Blogging As Assessment

Guest Blogger Series

Hi, I’m a first-time blogger.

by Sherry Mohr, MLIS

Writing in the first person seems extremely unnatural to me.  I’m horrible at cover letters, blogging, and expressing my opinion about topics within a discussion board.  Funny considering I spent four years of my undergraduate studies writing, analyzing, and expressing my theories, and another two as a distance learner for my MLIS program.  As an educator in a tech-based world, I’ve discovered that writing in the first person is one way I can relate to my students and vice versa.  It’s one way they can learn to express themselves and synthesize the content I am teaching.  More importantly, it’s a more efficient way of assessing their comprehension of the material.

Hayley Hutchinson, a high school physics teacher, recently posted an article on ISTE about blogging as a way for students to create digital citizenship, reflect, and self-assess.

Okay, wait.  I know what you’re thinking.

Why would physics students blog and how would you assess their understanding of physics material through a blog post?

Written assessment isn’t only for students of the humanities.  It’s essential that all students learn how to express themselves verbally and with the written word. Comprehension of material can be assessed in multiple ways, and as a way to break out of the traditional mode of assessment through testing, Hutchinson posed the sample reflection questions to her students: “What did you think before you studied these ideas?” “How could you find out more?” “What might you have done to improve your learning?” and “What do you think about the class?”

Simple questions, right?

Hutchinson thought so as well, and then discovered that her lesson plan failed.  Like a good student of science, Hutchinson converted this failure into a successful learning lesson and revised her teaching strategies.  She suggested the following six strategies based on her experience:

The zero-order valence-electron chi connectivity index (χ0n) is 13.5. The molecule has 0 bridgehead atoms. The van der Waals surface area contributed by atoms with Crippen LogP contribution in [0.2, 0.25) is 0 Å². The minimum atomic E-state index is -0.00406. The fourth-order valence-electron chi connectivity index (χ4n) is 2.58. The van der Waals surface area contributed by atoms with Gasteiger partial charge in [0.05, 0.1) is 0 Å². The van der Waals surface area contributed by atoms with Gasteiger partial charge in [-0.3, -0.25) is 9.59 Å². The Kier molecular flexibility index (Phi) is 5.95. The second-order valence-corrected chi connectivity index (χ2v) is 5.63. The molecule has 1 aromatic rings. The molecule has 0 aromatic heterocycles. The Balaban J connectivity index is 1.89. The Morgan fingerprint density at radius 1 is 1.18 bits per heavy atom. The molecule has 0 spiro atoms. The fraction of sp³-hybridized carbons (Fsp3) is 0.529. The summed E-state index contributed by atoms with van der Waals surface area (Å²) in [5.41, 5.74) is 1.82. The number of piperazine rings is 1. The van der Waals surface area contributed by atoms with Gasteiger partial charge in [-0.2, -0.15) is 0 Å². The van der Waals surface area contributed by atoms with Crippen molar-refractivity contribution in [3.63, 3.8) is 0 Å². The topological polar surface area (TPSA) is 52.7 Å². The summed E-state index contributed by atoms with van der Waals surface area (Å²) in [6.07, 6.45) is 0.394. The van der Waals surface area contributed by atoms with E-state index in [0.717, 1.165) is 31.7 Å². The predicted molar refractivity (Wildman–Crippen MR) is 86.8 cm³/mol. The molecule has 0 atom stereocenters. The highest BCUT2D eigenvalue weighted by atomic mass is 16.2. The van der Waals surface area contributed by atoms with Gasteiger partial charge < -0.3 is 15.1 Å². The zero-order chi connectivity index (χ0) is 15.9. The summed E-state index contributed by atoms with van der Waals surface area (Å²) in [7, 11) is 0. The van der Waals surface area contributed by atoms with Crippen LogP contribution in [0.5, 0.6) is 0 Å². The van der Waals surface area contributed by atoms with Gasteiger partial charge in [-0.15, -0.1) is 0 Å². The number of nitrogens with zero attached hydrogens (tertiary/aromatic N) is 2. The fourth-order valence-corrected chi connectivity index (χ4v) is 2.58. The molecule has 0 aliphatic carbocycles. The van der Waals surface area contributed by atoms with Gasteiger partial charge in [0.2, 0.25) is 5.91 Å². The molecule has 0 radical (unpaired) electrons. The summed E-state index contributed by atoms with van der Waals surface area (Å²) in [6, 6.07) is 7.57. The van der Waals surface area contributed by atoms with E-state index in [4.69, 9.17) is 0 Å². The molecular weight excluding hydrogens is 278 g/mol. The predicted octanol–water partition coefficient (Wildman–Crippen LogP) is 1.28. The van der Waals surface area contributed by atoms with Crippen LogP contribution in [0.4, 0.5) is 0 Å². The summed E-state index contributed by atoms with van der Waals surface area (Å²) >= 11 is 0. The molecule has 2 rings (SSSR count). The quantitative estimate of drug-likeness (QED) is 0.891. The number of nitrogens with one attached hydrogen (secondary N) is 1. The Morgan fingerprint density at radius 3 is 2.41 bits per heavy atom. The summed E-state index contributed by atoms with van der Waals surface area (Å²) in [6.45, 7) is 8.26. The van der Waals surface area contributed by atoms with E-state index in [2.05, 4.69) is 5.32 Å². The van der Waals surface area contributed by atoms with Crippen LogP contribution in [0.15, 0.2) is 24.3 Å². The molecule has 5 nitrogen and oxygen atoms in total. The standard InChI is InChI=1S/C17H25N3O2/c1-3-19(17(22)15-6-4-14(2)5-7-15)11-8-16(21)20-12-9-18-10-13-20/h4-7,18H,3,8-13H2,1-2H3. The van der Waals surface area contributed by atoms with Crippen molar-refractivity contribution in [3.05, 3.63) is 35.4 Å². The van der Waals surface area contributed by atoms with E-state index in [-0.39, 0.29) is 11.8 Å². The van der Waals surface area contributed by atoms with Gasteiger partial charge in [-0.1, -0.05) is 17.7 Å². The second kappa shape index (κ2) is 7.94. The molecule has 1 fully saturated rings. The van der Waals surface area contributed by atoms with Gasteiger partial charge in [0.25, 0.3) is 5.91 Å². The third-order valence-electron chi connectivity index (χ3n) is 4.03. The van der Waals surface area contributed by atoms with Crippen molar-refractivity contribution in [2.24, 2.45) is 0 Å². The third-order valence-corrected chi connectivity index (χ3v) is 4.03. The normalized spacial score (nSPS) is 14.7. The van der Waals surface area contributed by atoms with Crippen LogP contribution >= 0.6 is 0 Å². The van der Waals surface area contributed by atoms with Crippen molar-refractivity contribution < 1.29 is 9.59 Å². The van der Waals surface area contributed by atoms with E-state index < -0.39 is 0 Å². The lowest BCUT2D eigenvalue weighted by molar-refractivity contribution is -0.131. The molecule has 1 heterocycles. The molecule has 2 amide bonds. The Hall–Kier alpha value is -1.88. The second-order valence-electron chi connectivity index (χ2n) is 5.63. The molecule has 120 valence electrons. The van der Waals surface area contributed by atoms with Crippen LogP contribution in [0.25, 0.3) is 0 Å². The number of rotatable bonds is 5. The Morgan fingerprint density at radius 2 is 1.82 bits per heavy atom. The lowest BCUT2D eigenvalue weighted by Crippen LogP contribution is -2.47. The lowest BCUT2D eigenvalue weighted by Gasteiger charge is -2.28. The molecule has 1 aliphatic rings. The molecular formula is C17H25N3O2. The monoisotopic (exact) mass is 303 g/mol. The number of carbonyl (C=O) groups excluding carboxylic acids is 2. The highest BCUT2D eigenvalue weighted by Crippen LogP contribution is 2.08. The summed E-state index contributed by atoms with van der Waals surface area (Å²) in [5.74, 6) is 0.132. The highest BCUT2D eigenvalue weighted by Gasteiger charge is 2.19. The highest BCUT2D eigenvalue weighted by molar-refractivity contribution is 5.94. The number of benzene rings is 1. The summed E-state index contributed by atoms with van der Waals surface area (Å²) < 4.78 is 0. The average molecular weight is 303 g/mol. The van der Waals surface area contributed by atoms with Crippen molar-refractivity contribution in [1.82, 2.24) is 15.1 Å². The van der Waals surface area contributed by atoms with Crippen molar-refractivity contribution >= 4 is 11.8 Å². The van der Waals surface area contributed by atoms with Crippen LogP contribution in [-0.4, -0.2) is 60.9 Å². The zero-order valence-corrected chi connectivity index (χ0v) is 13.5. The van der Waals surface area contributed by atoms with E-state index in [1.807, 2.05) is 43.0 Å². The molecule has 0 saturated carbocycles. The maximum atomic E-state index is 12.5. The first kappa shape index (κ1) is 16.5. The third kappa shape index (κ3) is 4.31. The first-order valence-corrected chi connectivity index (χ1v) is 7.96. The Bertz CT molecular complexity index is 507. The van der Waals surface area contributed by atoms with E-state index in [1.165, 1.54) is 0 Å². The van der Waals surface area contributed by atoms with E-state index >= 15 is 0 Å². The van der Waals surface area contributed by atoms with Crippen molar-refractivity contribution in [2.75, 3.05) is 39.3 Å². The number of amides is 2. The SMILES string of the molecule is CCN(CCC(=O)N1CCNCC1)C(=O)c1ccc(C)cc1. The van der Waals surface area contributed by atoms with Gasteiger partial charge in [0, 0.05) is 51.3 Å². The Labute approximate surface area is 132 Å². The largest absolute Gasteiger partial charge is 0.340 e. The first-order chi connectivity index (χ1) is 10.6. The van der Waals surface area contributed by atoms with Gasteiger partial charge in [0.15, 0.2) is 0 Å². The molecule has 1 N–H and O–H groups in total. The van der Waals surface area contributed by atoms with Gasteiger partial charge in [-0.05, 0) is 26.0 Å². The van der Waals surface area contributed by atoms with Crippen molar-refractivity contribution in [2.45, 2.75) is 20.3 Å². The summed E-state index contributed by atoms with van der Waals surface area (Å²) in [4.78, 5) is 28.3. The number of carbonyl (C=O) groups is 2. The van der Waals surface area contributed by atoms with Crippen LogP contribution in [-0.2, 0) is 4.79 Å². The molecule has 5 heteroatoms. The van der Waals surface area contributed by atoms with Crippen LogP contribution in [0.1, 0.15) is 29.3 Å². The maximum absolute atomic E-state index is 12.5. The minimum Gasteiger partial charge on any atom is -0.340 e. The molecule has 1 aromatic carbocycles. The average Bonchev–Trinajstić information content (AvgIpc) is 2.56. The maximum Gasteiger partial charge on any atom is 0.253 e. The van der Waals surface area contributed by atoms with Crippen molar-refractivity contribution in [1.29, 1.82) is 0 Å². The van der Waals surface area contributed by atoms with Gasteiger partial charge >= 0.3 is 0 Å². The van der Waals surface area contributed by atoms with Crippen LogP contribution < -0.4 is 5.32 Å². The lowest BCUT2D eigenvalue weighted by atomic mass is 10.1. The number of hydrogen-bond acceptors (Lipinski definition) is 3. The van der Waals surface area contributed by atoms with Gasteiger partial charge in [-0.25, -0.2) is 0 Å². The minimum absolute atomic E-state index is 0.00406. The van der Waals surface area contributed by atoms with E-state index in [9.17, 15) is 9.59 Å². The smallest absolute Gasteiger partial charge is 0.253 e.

1.     Discuss the purpose of the blogging assignment

2.     Focus your critiques on improvement

3.     Ask students to learn and share something new

4.     Make commenting an option, not a requirement

5.     Set aside class time for reflection

6.     Emphasize digital citizenship and online safety

You can learn more about these six strategies here.

Nowadays it’s way too easy for students to find information through Google and other databases.  However, these search engines will not teach them how to synthesize their findings.  Blogging is one strategy that teaches students how to critically analyze the information they are receiving and convert it into new ideas.  As educators, we know we need to move beyond information regurgitation.  You can’t truly know if a student has synthesized material until you ask them to explain it; sometimes explaining the material can be even harder than memorizing it.  The written word is also a great way for students to discover their voice.

Writing this was a great exercise for me in blogging.  I read articles about new teaching strategies all the time.  However, as I’ve discovered while writing this post, reading the information is much easier than writing about it.

 

How have you found blogging to be helpful with your teaching?  How has it worked or failed?

 

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